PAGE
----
I am constantly amazed at people who will say “but why did you think it was funny when Mencia said it but it’s not okay for me to say it – that’s racist!”. Duh, it’s the POWER issue – I’m so glad you discuss this and what makes satire satire.

    At the same time (and not trying to derail your excellent analysis) some of us do find people like Mencia very not funny. Some people have better skills at satire than others. We can argue all day over who we like and don’t like, so I’m not trying to hurt anyone’s feelings, just giving personal opinion. Dave Chapelle – VERY FUNNY, very skilled at satire. Carlos Mencia – not so funny, not good at satire, low quality humor. And he doesn’t stick to just mocking “his own” but trashes all other PoC which essentially makes him not better than any other racist. The power issue isn’t there, but it’s still morally wrong, you know?

  13. Sylvie says:

    Your post is the best response I’ve read to that editorial.

    And props for the Princess Bride reference.

  14. daisydeadhead says:

    Katie, you are the first person I’ve read who thought the same thing I did about the Onion piece, so thanks for the validation.

  15. bellatrys says:

    The Onion piece might be funny, would be satirical if they went into a white yuppie neighborhood and described it in faux-anthropologist pith-helmety tones so that it all looked more alien than 19th-c Timbuktu – an activity I sometimes do sotto voce at the mall, frex, because I do find my own culture and our norms to be surreal. But as it is, it’s like the Abercrombie & Fitch shits – shirts, I mean. Same Old, Same Old is neither ironic nor subversive – nor, usually, even at all funny.

    (I know way too many white guys who do think they’re oppressed by not being “allowed” to make fun of women/other ethnic groups/GLBT people – not all of them conservative Republicans, either, unfortunately.)

  16. Vincent says:

    just found your site. great blog.

  17. Michelle says:

    Yes yes yes…*this* is why “Family Guy” is not satire, no matter how often the white boy creators and white boy fans insist it is.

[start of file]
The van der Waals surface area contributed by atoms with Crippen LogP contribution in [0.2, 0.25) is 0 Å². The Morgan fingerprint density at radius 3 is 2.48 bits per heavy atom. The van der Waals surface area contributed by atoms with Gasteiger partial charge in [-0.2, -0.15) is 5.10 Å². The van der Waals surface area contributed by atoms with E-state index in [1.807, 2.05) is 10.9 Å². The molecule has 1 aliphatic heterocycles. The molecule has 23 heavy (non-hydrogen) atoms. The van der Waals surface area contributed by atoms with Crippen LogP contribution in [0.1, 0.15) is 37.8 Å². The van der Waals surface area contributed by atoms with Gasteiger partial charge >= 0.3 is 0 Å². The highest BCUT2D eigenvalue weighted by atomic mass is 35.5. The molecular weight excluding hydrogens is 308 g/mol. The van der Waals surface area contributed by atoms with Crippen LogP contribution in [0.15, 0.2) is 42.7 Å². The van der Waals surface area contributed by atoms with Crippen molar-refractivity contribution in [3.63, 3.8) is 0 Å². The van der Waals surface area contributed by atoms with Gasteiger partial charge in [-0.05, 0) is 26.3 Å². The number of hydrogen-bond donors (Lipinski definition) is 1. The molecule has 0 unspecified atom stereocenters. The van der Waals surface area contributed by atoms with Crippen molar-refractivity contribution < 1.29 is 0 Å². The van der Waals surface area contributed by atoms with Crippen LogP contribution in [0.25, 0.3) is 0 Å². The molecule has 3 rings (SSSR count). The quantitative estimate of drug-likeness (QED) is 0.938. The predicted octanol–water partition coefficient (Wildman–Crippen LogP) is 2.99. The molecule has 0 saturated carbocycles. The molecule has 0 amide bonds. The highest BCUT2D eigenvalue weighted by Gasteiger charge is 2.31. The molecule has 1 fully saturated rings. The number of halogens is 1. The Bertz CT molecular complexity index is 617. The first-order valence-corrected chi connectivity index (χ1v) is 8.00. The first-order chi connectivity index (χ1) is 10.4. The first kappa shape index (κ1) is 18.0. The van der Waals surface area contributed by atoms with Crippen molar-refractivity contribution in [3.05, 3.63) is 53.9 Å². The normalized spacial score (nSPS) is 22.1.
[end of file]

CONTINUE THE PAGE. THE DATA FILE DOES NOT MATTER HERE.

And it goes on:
18. Roddikinsathome says:

    And just for more pilin’ on, Mr. Mencia just
    ain’t funny. He’s getting paid (G_ddess knows
    why), but he ain’t funny. So the authour of
    yonder field guide to race-isms ALSO has no
    taste. By the way, N. either we’re related, or
    I’m falling hard for ya.
    “Gravity sucks, but not as hard as Pat Boone.”

  19. Tina says:

    Loved the piece. The ending was great. But, I’m definitely on the outskirts of the Mencia fan wagon. Katt Williams, Monique, and especially Mencia are not what I would call satirists. More like absolutely serious versions of bamboozled characters- the kind of people who wake up and go to sleep never knowing they’re playing that role. Has anyone ever really listened to Carlos Mencia? That man would hold a bleaching cream party for his children just to make sure they couldn’t be mistaken for black folks..He’d sell his mother to hold a blonde’s hand..Whereas Katt thinks the essence of being black is violence and pimping. And, Monique thinks she is supposed to obese, crude, and materialistic, because she is a black woman. There are black comedians who do an wonderful job of mixing satire intelligence and still don’t end up looking like shufflin’ human beings. Another blog commentary could address the reasons why like publishers, source like Comedy central, also filter through POC comedy.. only allowing the door open for certain folks.

  20. Fighting Evan Mulvihill's racist speech says:

    Love the blog! Keep up the good fight!